CPW plans for these wolves to be captured on tribal lands in eastern Washington during the capture season from December 2024 – March 2025.
In an agreement announced today between Colorado Parks and Wildlife and the Confederated Tribes of the Colville Reservation, the tribes will be a source for up to 15 wolves for the Colorado gray wolf reintroduction effort. CPW plans for these wolves to be captured on tribal lands during the capture season from December 2024 – March 2025. The agreement between the state of Colorado and the state of Oregon to allow for the translocation of ten wolves this season has been successfully completed.
“We are grateful to the Confederated Tribes of the Colville Reservation for working with our agency on this critical next step in reintroducing gray wolves in the state,” said CPW Director Jeff Davis. “This agreement helps CPW to continue to meet our unanimously adopted Colorado Wolf Restoration and Management Plan goal of translocating 10-15 gray wolves per capture season for a total of 30-50 wolves.”
“The Colville Tribes is very pleased to partner with Colorado Parks and Wildlife to restore the wolf population in Colorado,” said Chairman of the Confederated Tribes of the Colville Reservation Jarred-Michael Erickson. “The Colville people strongly believe in preserving our environment, including its fish and animals. We are thrilled that our restoration efforts on our own lands have progressed far enough that we can share some of these magnificent creatures with the citizens of Colorado.”
Tribal representatives will provide guidance to CPW on target packs, avoiding packs with known active chronic depredation behavior.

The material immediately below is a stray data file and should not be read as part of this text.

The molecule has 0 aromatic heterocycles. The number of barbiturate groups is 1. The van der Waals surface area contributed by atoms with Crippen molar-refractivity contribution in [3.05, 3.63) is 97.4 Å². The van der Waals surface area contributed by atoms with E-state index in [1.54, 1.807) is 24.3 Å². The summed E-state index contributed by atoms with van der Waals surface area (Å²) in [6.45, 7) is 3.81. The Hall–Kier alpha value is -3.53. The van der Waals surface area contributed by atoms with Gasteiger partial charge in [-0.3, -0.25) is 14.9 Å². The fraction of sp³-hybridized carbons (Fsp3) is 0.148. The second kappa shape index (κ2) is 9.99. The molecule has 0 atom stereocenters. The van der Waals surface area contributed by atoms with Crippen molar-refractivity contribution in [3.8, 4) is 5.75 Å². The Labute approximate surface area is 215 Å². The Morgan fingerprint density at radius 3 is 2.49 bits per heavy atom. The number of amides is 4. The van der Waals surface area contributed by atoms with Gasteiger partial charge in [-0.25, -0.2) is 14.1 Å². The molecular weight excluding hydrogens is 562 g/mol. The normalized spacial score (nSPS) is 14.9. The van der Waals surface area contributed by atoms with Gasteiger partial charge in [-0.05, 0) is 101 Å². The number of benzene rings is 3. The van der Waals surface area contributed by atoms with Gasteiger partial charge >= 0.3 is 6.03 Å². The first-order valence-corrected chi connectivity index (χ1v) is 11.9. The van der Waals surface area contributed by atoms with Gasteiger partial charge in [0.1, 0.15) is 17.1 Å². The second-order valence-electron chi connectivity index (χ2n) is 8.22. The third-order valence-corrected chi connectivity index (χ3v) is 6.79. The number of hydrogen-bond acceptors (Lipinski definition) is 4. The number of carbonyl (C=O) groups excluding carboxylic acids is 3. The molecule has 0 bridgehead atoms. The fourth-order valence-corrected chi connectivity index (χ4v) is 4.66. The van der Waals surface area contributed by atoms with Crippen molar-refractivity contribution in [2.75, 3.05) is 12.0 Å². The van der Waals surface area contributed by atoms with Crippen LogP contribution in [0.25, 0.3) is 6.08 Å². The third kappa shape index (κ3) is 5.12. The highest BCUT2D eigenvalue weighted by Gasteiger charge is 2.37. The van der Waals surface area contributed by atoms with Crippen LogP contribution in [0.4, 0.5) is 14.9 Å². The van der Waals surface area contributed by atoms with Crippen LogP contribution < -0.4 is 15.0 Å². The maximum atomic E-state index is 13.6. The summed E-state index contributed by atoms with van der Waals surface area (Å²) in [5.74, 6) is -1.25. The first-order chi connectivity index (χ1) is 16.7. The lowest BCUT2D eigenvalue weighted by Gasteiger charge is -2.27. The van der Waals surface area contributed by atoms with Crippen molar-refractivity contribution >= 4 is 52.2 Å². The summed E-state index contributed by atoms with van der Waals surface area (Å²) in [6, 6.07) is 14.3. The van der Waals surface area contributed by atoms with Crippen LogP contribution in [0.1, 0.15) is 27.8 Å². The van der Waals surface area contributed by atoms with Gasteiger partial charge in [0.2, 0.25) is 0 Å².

Between December 18 – 22, 2023, Colorado Parks and Wildlife fulfilled their statutory responsibility and successfully released 10 gray wolves onto public land in Summit and Grand counties. CPW will not capture and release more wolves in the current capture season, which runs until mid-March 2024. The next releases will not occur until the December 2024 – March 2025 capture season. Although the agency could release up to five more wolves this capture season according to its Wolf Restoration and Management Plan, the additional time will allow the agency to assess the releases in December and let CPW staff adjust to any increased workload of having wolves on the ground in Colorado, as well as allow time for the additional resources for CPW and the Colorado Department of Agriculture to support ranchers proposed in the Governor’s budget to become effective July 1.
“After an incredibly successful first release of wolves from Oregon last month, our focus will be on refining our internal processes, continuing the work we’re already doing to bolster our staff expertise and honing our notification structure so the public is well informed regarding release efforts, while also balancing the need for the safety and security of staff and gray wolves,” Davis said.
Visit CPW’s Stay Informed page and sign up for the Wolf Reintroduction eNews to stay up to date with CPW’s Wolf Restoration efforts.